Mortality and renal outcomes are impacted by obesity in cardiorenal metabolic disease but not in people with concomitant diabetes mellitus

Saif Al-Chalabi, Rajkumar Chinnadurai, Philip A Kalra, Smeeta Sinha

Research output: Contribution to journalArticlepeer-review

Abstract

INTRODUCTION: Mounting evidence in the literature describes a reverse association, whereby obesity may have a protective effect on mortality - the "obesity paradox." Due to the significant overlap between elements of cardiorenal metabolic disease, we examined the effects of obesity on outcomes in a cohort of patients with non-dialysis chronic kidney disease (ND-CKD) by grouping patients according to their level of cardiometabolic co-morbidity to reduce the risk of bias. METHODS: This study was undertaken on all patients with a documented body mass index (BMI) in the Salford Kidney Study database from October 2002 until December 2016. Patients were grouped according to their BMI into normal weight, overweight, and obese, and also according to their level of co-morbidity into 4 groups: group 1 had CKD only; group 2 had CKD and heart failure (HF); group 3 had CKD and diabetes mellitus (DM); and group 4 had CKD, DM, and HF. Univariate and multivariate Cox regression analyses were performed. RESULTS: A total of 2,416 patients were included in the analysis. The median age was 67.3 years, 61.8% were male, and 96.4% were Caucasian. Obesity was associated with a lower incidence of combined outcomes in patients with ND-CKD who did not have DM (hazard ratio [HR] 0.74; p = <0.001 and HR 0.48; p = 0.008 for CKD alone and CKD + HF groups, respectively). This protective effect remained significant after correcting for major factors. In patients with ND-CKD and DM, there was no difference in all-cause mortality between the normal weight group and the obesity groups. CONCLUSION: Obesity may be protective against adverse outcomes only in groups 1 (CKD alone) and 2 (CKD + HF). This "protective" effect was not seen in patients who had concomitant diabetes. These data suggest that diabetes is a potent predictor of adverse outcomes, irrespective of BMI; however, in patients without diabetes, obesity may play a protective role.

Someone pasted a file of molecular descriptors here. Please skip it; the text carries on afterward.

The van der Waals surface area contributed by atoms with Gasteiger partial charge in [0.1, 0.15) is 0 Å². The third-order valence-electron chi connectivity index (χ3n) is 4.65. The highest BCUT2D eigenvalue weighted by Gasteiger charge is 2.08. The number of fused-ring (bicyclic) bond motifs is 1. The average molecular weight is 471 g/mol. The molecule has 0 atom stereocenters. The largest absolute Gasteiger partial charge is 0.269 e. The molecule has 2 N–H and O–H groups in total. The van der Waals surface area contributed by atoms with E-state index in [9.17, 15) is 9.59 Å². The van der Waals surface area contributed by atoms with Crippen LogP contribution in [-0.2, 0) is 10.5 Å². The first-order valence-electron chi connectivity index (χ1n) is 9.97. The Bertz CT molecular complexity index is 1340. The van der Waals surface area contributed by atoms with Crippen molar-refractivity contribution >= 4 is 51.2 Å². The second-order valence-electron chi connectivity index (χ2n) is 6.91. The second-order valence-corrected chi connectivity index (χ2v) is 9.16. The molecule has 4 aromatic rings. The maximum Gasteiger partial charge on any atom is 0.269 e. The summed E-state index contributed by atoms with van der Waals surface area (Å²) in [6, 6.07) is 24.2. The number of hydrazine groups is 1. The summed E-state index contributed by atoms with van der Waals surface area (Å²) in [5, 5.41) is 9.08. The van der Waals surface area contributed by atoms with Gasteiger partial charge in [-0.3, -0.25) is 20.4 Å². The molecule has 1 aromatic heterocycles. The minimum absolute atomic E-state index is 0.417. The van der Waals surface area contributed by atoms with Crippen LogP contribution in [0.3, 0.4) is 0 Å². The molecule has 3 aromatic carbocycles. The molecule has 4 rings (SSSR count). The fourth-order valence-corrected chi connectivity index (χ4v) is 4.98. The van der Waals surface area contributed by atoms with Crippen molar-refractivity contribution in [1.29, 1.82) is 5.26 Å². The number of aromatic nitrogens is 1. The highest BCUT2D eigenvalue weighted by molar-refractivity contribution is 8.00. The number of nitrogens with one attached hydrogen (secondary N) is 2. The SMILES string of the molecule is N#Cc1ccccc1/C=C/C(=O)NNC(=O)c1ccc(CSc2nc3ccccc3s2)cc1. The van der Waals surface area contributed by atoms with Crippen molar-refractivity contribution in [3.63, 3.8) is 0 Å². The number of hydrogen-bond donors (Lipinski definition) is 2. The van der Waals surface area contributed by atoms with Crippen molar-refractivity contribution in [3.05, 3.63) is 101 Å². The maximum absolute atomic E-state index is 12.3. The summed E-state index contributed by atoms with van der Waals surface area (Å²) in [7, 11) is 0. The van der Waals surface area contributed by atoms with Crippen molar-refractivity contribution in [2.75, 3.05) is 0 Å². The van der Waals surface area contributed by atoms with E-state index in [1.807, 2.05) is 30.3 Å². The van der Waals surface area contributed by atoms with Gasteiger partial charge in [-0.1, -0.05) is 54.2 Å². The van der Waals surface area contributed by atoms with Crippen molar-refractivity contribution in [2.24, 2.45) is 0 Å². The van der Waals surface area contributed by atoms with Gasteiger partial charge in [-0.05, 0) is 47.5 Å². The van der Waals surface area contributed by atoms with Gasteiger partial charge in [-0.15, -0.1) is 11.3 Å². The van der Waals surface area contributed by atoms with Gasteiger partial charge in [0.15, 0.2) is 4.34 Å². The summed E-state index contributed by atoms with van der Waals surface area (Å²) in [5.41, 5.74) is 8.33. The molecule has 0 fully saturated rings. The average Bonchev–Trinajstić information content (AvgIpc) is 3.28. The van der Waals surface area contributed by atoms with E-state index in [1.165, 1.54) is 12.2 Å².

Original languageEnglish
Pages (from-to)23-33
Number of pages11
JournalCardioRenal Medicine
Volume14
Issue number1
Early online date29 Dec 2023
DOIs
Publication statusPublished - 2024

Keywords

  • Body mass index
  • Cardiorenal syndrome
  • Chronic kidney disease
  • Heart failure
  • Obesity

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